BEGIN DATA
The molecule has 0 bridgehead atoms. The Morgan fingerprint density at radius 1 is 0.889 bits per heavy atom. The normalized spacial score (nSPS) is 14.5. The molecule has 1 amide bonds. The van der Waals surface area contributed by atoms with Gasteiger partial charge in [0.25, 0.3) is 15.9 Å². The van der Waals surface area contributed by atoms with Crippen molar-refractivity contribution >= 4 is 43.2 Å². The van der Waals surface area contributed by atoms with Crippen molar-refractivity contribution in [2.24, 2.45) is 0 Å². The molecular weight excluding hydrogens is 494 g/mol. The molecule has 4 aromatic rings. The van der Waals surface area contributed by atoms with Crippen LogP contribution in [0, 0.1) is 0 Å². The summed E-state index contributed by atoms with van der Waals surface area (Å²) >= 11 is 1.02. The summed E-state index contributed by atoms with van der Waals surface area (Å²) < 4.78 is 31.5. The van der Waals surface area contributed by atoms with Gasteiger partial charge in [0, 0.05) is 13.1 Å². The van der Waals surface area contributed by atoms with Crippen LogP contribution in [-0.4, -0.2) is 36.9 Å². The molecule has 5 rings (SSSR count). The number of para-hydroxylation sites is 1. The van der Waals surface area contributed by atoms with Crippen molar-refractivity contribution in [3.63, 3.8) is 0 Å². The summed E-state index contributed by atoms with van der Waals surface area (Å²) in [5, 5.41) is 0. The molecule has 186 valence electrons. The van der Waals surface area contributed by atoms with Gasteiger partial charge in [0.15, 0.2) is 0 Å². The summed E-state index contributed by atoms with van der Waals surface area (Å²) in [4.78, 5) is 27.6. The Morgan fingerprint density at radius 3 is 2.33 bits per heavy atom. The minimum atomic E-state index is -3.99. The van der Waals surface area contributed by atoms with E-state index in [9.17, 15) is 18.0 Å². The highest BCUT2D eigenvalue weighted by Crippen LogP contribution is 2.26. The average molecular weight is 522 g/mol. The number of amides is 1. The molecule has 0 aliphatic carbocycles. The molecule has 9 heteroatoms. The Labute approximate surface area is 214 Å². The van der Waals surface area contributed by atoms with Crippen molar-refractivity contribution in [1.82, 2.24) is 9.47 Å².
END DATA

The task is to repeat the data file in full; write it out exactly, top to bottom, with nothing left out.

The molecule has 0 bridgehead atoms. The Morgan fingerprint density at radius 1 is 0.889 bits per heavy atom. The normalized spacial score (nSPS) is 14.5. The molecule has 1 amide bonds. The van der Waals surface area contributed by atoms with Gasteiger partial charge in [0.25, 0.3) is 15.9 Å². The van der Waals surface area contributed by atoms with Crippen molar-refractivity contribution >= 4 is 43.2 Å². The van der Waals surface area contributed by atoms with Crippen molar-refractivity contribution in [2.24, 2.45) is 0 Å². The molecular weight excluding hydrogens is 494 g/mol. The molecule has 4 aromatic rings. The van der Waals surface area contributed by atoms with Crippen LogP contribution in [0, 0.1) is 0 Å². The summed E-state index contributed by atoms with van der Waals surface area (Å²) >= 11 is 1.02. The summed E-state index contributed by atoms with van der Waals surface area (Å²) < 4.78 is 31.5. The van der Waals surface area contributed by atoms with Gasteiger partial charge in [0, 0.05) is 13.1 Å². The van der Waals surface area contributed by atoms with Crippen LogP contribution in [-0.4, -0.2) is 36.9 Å². The molecule has 5 rings (SSSR count). The number of para-hydroxylation sites is 1. The van der Waals surface area contributed by atoms with Crippen molar-refractivity contribution in [3.63, 3.8) is 0 Å². The summed E-state index contributed by atoms with van der Waals surface area (Å²) in [5, 5.41) is 0. The molecule has 186 valence electrons. The van der Waals surface area contributed by atoms with Gasteiger partial charge in [0.15, 0.2) is 0 Å². The summed E-state index contributed by atoms with van der Waals surface area (Å²) in [4.78, 5) is 27.6. The Morgan fingerprint density at radius 3 is 2.33 bits per heavy atom. The minimum atomic E-state index is -3.99. The van der Waals surface area contributed by atoms with E-state index in [9.17, 15) is 18.0 Å². The highest BCUT2D eigenvalue weighted by Crippen LogP contribution is 2.26. The average molecular weight is 522 g/mol. The number of amides is 1. The molecule has 0 aliphatic carbocycles. The molecule has 9 heteroatoms. The Labute approximate surface area is 214 Å². The van der Waals surface area contributed by atoms with Crippen molar-refractivity contribution in [1.82, 2.24) is 9.47 Å².